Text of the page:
It’s ok to Suck

“Embrace the Suck” is a term I’ve heard many times in ‘other-than-scale-model’ settings. It was definitely a saying back when I spent hours and hours sucking wind on my mountain bike. One season, many years ago, I set out to get better and faster. I really wanted to stop walking the bike up steep rocky climbs in the woods. That spring I dedicated myself and I pushed myself.

Never getting off the bike no matter how tough the climb was a worthy goal. I got there eventually and it was an accomplishment. But, yeah, the process sure wasn’t fun. To me, ’embracing the suck’ simply means that to get better at something, one needs to accept that there may be a long period of pain or failure (or both) before there is success.

Even if I didn’t know the term’s origin, I understood it while leaning over the bike and vomiting beside the trail.

If you take anything away from this blog or whatever I do, take the part where I say that you need to actually build things and take risks to get better at this thing. Building things is the easy part. But taking risks? That can be scary. I’ll admit that I struggle with this one.

Part of it is my need to complete everything I start. Once I start a project, I don’t want anything to get in the way of completion. Trying new things can make a build go sideways. Attempting novel techniques can ruin a kit. So, there’s that.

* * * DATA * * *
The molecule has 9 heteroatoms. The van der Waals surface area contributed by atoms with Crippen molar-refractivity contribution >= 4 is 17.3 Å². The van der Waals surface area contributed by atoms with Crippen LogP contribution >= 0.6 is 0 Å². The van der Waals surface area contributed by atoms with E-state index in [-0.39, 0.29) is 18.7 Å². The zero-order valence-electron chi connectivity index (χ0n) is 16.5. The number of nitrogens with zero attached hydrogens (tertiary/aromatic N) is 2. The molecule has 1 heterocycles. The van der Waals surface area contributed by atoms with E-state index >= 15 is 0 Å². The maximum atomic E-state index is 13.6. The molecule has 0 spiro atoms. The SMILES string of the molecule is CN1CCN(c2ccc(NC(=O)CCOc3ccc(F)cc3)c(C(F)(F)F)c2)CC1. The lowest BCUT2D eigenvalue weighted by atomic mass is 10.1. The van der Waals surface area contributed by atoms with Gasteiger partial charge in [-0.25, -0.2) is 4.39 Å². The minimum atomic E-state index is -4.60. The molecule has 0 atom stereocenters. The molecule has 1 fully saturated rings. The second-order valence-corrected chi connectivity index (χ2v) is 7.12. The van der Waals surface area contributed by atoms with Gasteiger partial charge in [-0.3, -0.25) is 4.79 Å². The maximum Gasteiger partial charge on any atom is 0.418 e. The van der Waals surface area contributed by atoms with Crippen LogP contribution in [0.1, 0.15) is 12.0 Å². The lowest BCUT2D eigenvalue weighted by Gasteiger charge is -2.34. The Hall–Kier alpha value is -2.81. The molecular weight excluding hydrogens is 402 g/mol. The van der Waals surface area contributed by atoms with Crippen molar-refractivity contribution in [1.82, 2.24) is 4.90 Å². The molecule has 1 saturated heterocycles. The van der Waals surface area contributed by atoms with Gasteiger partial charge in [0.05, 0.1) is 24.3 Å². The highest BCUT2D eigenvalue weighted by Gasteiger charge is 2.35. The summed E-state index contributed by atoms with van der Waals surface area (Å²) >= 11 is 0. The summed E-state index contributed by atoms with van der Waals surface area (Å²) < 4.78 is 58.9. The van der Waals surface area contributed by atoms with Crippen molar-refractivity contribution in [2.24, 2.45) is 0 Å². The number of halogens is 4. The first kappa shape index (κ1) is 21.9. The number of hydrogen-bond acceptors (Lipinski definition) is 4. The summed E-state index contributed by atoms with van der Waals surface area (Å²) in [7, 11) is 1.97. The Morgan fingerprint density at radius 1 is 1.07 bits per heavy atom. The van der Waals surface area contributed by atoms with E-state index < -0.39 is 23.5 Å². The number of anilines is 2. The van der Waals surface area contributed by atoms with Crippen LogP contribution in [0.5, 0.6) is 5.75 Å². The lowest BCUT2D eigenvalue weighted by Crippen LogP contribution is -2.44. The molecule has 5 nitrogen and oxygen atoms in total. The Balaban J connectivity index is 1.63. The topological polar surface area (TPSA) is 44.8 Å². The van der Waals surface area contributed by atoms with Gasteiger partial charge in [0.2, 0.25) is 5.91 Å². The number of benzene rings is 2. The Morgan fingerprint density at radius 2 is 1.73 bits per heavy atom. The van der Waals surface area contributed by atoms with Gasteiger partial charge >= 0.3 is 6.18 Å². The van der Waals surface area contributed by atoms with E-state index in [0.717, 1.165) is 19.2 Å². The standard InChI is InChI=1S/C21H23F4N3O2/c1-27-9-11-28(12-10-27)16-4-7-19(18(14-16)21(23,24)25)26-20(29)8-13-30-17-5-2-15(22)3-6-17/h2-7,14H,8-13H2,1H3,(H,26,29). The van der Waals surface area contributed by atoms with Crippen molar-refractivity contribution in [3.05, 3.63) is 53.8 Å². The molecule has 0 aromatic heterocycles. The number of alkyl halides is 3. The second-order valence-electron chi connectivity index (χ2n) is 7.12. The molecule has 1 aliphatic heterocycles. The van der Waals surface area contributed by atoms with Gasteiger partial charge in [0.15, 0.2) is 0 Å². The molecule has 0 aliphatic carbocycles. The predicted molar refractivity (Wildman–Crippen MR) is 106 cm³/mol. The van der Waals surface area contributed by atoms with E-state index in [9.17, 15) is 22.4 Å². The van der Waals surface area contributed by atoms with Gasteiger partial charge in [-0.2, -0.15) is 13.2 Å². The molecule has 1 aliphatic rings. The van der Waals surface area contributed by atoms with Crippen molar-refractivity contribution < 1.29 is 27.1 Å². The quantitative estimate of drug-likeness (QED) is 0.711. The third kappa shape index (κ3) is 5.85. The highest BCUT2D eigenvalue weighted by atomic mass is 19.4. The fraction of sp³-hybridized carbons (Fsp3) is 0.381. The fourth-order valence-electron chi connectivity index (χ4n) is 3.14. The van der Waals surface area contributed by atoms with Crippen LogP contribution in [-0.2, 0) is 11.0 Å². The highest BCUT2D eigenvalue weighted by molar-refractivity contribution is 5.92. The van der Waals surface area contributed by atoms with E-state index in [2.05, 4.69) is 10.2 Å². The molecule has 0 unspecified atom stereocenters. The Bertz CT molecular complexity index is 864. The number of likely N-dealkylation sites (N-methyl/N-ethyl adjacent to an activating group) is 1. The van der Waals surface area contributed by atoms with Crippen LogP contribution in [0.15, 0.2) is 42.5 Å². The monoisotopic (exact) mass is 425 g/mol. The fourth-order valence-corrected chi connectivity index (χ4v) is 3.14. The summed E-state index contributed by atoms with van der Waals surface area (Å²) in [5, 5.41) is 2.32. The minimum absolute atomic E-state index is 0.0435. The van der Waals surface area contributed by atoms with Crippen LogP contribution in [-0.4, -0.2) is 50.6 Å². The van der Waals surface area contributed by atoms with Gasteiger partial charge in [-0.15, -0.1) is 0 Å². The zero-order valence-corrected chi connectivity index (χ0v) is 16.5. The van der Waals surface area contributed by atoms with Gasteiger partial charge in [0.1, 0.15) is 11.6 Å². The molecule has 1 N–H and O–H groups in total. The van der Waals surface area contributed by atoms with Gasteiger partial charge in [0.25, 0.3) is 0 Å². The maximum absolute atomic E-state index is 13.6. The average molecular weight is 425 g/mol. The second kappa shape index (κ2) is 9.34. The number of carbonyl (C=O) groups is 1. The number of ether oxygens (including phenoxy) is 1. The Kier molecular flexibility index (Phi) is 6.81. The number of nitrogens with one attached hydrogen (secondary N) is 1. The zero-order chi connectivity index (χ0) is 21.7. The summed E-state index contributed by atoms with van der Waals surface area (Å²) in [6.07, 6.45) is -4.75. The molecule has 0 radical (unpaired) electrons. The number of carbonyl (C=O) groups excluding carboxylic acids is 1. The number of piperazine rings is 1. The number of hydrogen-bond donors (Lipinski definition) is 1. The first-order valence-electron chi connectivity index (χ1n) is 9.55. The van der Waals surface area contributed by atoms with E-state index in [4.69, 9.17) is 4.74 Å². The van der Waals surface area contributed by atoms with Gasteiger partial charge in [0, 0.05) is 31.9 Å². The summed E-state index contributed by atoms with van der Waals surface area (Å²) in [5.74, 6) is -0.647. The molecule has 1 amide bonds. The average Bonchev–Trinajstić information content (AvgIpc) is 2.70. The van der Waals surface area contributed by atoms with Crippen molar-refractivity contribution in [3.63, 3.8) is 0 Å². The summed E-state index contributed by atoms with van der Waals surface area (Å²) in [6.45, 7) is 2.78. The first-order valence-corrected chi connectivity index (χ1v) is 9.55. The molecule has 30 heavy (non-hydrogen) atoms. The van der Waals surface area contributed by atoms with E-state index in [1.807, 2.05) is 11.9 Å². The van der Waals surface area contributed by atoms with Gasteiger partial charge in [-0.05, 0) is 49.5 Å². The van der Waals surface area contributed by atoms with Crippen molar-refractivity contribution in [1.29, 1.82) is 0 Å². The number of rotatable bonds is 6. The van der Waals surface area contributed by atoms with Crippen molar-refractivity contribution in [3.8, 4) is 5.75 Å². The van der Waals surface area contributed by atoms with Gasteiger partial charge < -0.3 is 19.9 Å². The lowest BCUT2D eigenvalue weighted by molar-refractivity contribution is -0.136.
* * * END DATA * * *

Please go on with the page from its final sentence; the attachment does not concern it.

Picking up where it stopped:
But I think it’s more to do with the worry that I won’t be good at something that I want to be good at. Things like realistically fading the paint or creating believable scale scratches or getting wheels to look properly worn and used. You know, I want to make a model look realistically used and weathered instead of just being a dirty model or a freak display of various caked on finishing products. I also want to do things like scratch-build aircraft innards and make all that look like it’s ready to display at a museum.

In both instances, I know there is a learning curve. But I’m worried about not liking my results. And then having to strip paint, rebuild structures, and start over. And then eventually shelving kits or projects from frustration and just going back to what I’m familiar with and good at.

This, my friends, is the wrong mindset.

Because it’s ok to suck.

It’s ok to have trouble learning new tricks. It’s okay to have to practice and then apply a few times before I like my results. It’s okay that it might take me more than one attempt (or twenty) to pull something off. Because, seriously, who is keeping those stats? Indeed, no one is posting them.

What I need to do is accept that I will suck while I learn. And I’ll probably suck for a while because some of these things aren’t easy. And I need to accept that I will probably complete fewer models in a given year. But if I stick to it, I know I will like those models a lot more than the ones I am doing now.

The best part? It’s highly unlikely that I will vomit off the side of the workbench when I push too hard.

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